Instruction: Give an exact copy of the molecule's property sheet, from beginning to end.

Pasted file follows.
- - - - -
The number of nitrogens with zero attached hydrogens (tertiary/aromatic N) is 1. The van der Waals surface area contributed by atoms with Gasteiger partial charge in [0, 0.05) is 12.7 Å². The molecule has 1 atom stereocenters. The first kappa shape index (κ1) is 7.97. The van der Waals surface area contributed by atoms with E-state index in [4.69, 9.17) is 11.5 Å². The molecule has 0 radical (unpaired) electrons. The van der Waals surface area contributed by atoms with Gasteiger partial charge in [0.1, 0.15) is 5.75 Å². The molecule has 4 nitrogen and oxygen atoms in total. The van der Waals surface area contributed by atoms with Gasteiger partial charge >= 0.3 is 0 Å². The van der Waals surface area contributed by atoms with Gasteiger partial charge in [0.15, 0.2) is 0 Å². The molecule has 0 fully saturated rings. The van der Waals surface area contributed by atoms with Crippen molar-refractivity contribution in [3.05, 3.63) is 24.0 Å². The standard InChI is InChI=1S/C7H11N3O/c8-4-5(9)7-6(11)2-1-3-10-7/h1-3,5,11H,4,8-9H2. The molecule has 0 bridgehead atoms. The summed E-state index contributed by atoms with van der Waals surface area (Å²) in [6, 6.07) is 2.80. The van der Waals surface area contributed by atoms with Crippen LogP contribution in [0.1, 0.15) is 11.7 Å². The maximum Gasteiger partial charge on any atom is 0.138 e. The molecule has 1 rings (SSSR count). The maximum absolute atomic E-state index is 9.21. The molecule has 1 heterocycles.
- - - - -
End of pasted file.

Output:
The number of nitrogens with zero attached hydrogens (tertiary/aromatic N) is 1. The van der Waals surface area contributed by atoms with Gasteiger partial charge in [0, 0.05) is 12.7 Å². The molecule has 1 atom stereocenters. The first kappa shape index (κ1) is 7.97. The van der Waals surface area contributed by atoms with E-state index in [4.69, 9.17) is 11.5 Å². The molecule has 0 radical (unpaired) electrons. The van der Waals surface area contributed by atoms with Gasteiger partial charge in [0.1, 0.15) is 5.75 Å². The molecule has 4 nitrogen and oxygen atoms in total. The van der Waals surface area contributed by atoms with Gasteiger partial charge >= 0.3 is 0 Å². The van der Waals surface area contributed by atoms with Gasteiger partial charge in [0.15, 0.2) is 0 Å². The molecule has 0 fully saturated rings. The van der Waals surface area contributed by atoms with Crippen molar-refractivity contribution in [3.05, 3.63) is 24.0 Å². The standard InChI is InChI=1S/C7H11N3O/c8-4-5(9)7-6(11)2-1-3-10-7/h1-3,5,11H,4,8-9H2. The molecule has 0 bridgehead atoms. The summed E-state index contributed by atoms with van der Waals surface area (Å²) in [6, 6.07) is 2.80. The van der Waals surface area contributed by atoms with Crippen LogP contribution in [0.1, 0.15) is 11.7 Å². The maximum Gasteiger partial charge on any atom is 0.138 e. The molecule has 1 rings (SSSR count). The maximum absolute atomic E-state index is 9.21. The molecule has 1 heterocycles.